Variables M SD r p
Serial sounds 83.82 41.87 0.62 0.062
Serial digits 12.92 6.99 0.62 0.000
Verbal fluency 20.09 8.04 0.36 0.000
Mental rotation 14.41 5.47 0.19 0.004
Localization 1.84 .61 0.48 0.000
Form completion 12.25 7.45 0.54 0.000

Note. The localization score is higher for poorer performance.

Table 1: Means (raw scores), SD, and correlations with age.

Age, sex, and verbal abilities

Two-way MANOVA was conducted with sex (male, female) and age group (9, 10, 11, 12) as independent variables on the verbal tasks: serial sounds, serial digits, and verbal fluency. A significant multivariate effect for age on the three dependent variables was found (Wilk’s lambda=0.57, F (9, 576)=16.90, p<0.001; η2p=0.17). Each dependent variable was subjected to a further ANOVA in order to examine whether the trend is the same for each of the verbal tasks. For verbal fluency and for serial digits the differences between age groups were significant [F (3, 239)=14.18, p<0.001; η2 p=0.15 for verbal fluency; and F (1, 239)=55.71, p<0.001; η2p=0.41 for serial digits). Post hoc analysis using Scheffe’s Test showed that performance on verbal fluency and serial digits was higher for ages 11 and 12 (with no significant difference between them), followed by a lower performance at age 10, and last at age 9 on both tasks. However, differences in serial sound task were not statistically significant (F (1, 239)=1.71, p>0.05; η2p=0.02). A significant multivariate effect for sex on the three dependent variables was found (Wilk’s lambda=0.88, F (3, 237)=11.10, p<0.001; η2p=0.12; (Figure 1). Each dependent variable was subjected to a further ANOVA in order to examine whether the trend is the same for each of the verbal tasks. For verbal fluency and for serial sounds the difference between boys and girls was significant (F (1, 237)=29.62, p<0.001; η2p=.011 for verbal fluency; and F (1, 237)=6.53, p<0.05; η2p=0.03 for serial sounds), with girls outperforming boys. However, differences in serial digits tasks were not statistically significant (F (1, 237)=0.75, p>0.05; η2p=0.00). The interaction between sex and age group was not statistically significant (Wilk’s lambda=0.97, F (3, 576)=0.94, p>0.05; η2p=0.01).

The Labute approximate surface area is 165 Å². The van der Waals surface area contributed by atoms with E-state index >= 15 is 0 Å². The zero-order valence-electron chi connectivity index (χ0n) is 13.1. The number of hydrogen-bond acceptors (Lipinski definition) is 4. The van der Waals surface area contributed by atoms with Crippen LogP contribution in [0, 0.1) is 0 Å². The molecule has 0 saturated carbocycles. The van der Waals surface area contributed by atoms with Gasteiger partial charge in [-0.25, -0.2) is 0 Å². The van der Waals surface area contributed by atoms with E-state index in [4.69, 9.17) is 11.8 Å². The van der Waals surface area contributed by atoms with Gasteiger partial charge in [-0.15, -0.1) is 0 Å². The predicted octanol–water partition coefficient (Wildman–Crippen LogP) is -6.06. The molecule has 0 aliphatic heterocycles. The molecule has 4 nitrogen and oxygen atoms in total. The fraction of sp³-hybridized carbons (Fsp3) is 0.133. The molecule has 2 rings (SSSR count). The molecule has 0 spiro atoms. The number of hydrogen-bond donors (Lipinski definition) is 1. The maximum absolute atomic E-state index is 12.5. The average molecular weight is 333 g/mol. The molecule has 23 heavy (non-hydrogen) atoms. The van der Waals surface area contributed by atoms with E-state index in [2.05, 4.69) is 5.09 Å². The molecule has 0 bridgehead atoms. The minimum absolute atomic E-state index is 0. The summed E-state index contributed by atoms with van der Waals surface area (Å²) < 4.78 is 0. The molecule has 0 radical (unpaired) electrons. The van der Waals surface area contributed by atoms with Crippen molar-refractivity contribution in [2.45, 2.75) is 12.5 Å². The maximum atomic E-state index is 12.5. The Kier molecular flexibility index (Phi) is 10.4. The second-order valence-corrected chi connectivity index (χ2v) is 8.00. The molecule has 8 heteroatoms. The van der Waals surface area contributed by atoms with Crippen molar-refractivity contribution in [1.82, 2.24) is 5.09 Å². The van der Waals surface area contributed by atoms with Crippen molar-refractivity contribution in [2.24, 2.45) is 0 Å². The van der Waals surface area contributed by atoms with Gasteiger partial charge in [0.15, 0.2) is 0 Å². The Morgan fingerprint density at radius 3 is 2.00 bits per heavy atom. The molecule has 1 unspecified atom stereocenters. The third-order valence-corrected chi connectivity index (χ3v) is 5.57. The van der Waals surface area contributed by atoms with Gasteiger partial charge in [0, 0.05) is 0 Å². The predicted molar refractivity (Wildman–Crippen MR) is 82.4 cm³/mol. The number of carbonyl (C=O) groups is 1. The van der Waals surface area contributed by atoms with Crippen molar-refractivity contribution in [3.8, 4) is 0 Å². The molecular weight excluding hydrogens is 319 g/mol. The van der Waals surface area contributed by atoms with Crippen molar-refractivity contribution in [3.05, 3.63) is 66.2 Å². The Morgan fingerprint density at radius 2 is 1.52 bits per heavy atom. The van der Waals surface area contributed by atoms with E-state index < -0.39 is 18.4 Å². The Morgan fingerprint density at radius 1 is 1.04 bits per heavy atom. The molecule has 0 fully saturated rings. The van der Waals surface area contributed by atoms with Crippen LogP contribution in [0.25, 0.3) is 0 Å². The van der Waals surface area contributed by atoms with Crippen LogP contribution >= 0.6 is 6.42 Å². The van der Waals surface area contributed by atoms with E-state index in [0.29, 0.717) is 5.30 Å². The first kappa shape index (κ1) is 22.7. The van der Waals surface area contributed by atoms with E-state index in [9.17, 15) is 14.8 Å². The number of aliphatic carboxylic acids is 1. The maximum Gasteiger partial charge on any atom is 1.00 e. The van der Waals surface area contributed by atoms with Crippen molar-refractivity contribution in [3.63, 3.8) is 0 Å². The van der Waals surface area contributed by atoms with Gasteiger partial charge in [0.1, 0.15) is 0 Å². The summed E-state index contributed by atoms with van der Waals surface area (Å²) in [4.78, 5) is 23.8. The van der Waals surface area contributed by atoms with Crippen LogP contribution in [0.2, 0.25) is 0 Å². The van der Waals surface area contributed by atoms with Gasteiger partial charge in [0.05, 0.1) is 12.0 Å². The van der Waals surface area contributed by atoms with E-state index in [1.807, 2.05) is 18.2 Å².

Figure 1: Means (± SE) of Z-scores for verbal cognitive tasks: serial sounds, serial digits, and verbal fluency; for visuospatial cognitive tasks: mental rotation, localization, and form completion. The results are shown by age groups (9 to 12).

Visuospatial abilities

Two-way MANOVA was conducted with sex (male, female) and age group (9, 10, 11, 12) as independent variables on the visuospatial tasks: mental rotation, localization, and form completion. A significant multivariate effect for age on the three dependent variables was found (Wilk’s lambda=0.42, F (9, 552)=26.27, p<0.001; η2p=0.25). Each dependent variable was subjected to a further ANOVA in order to examine whether the trend is the same for each of the visuospatial tasks. For mental rotation the differences between age groups was significant (F (1, 237)=8.92, p<0.001; η2p=0.11). Post hoc analysis using Scheffe’s Test showed that performance on mental rotation was higher for age 11, followed by a lower performance at age 10, and last at ages 9 and 12 (with no significant differences between these groups). For form completion the differences between age groups was significant (F (3, 237)=45.25, p<0.001; η2p=0.37). Post hoc analysis using Scheffe’s Test showed that performance on mental rotation was higher for ages 11 and 12 (with no significant difference between them), followed by a lower performance at age 10, and last at age 9. For localization the differences between age groups was also significant (F (3, 237)=38.00, p<0.001; η2p=0.33). Post hoc analysis using Scheffe’s Test showed that performance on localization was higher for age 12 compared with ages 9-11 (no significant differences between these age groups). There was no multivariate effect for sex for the three dependent variables (Wilk’s lambda=0.99, F (3, 227)=0.85, p>0.05; η2p=0.01). The interaction between sex and age group was not statistically significant either (Wilk’s lambda=0.97, F (9, 552)=0.89, p>0.05; η2p=0.01).